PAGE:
The Tomorrow of Advertising
Agencies used to be the gatekeepers of industry creativity. They produced high-level work and managed the talent behind it. It was a self-contained ecosystem in which an agency was your only option for your advertising needs. But with the arrival of the digital revolution, creatives have found homes elsewhere and the full-service agency model is being compartmentalized into hyper-focused, smaller operations, often in the form of small content shops and in-house studios. This new model, while a threat to some of the long-standing traditional agencies, is a dream for brands and clients. They can now tailor their needs down to the very teams that handle their work, drawing upon freelance and specialized content creation talent.
Publishing houses such as Vice, The New York Times, and Buzzfeed are leading the growing trend of establishing in-house branded content studios. Whatever growing pains they may be navigating, with content strong enough to win business away from traditional agencies, it’s a time of adapt or die for many. While revamping internal structure is so clearly the best course of action, it’s not the easiest one to take. Many long-standing agencies have built their name and business model on a process that has worked for them for decades. Perhaps for those institutions, integrating content specialists into their existing operation is a more palatable option.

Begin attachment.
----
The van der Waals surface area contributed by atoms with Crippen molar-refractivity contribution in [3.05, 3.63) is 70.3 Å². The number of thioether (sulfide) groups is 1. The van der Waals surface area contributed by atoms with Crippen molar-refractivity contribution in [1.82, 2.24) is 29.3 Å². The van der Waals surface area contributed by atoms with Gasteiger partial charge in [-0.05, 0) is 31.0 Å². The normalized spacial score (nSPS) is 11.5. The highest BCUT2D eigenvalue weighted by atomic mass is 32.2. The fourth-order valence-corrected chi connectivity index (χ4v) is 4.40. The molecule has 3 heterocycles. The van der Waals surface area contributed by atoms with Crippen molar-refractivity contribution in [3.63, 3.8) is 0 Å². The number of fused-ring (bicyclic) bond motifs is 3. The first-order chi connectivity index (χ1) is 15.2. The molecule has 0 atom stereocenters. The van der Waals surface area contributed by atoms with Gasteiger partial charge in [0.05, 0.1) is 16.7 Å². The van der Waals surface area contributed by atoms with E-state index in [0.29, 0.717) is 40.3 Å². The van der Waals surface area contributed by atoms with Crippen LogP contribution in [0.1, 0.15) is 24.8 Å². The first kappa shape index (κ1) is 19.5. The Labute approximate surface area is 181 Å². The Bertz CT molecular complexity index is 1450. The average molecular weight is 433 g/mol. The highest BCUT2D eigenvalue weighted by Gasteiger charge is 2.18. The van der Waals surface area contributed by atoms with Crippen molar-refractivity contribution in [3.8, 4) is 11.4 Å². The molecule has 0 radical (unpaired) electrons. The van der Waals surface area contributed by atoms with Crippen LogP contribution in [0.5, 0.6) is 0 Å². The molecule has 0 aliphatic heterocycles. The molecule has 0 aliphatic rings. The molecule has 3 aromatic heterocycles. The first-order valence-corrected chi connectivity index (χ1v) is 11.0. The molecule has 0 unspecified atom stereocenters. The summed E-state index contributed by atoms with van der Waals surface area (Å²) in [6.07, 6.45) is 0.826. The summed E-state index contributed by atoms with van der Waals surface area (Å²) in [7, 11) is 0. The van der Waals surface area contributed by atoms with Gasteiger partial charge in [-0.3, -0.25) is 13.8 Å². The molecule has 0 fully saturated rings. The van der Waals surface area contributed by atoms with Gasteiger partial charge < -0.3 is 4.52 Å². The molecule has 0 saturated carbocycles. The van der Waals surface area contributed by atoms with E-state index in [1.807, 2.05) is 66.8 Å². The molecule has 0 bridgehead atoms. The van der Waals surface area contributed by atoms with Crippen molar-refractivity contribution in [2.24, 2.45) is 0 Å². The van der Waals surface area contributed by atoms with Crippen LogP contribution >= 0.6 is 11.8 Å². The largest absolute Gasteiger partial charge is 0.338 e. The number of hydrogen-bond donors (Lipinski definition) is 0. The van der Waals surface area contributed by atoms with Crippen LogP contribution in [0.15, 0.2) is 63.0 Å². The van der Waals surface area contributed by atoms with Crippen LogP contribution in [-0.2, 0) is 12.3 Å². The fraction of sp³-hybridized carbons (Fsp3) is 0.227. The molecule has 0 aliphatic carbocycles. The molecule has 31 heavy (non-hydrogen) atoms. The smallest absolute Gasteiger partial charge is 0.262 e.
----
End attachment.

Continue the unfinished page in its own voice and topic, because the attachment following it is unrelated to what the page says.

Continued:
Call us non-traditionalists, but this latest industry shakeup doesn’t rattle us and we don’t think it should rattle others either. In a time ripe with emerging and multifaceted talent, when advertisers and brands are bolder and more ingenious than ever before, couldn’t this time be the catalyst for better and more substantial ads? A time to bring in fresh blood, take risks, and push the whole industry into the future?
If you don’t believe us, we’ll leave you with Ad Age’s Simon Dumenco’s take: "Here’s the way I see it: The difference between old and new media publishers (or traditional and digital-native publishers, if you prefer) is that, while both struggle to stay afloat, some new media companies just don’t quite realize it yet." Here’s to us all surviving the media apocalypse.
Photo credits: Les Anderson (top post) and Paul Frenzel (bottom post)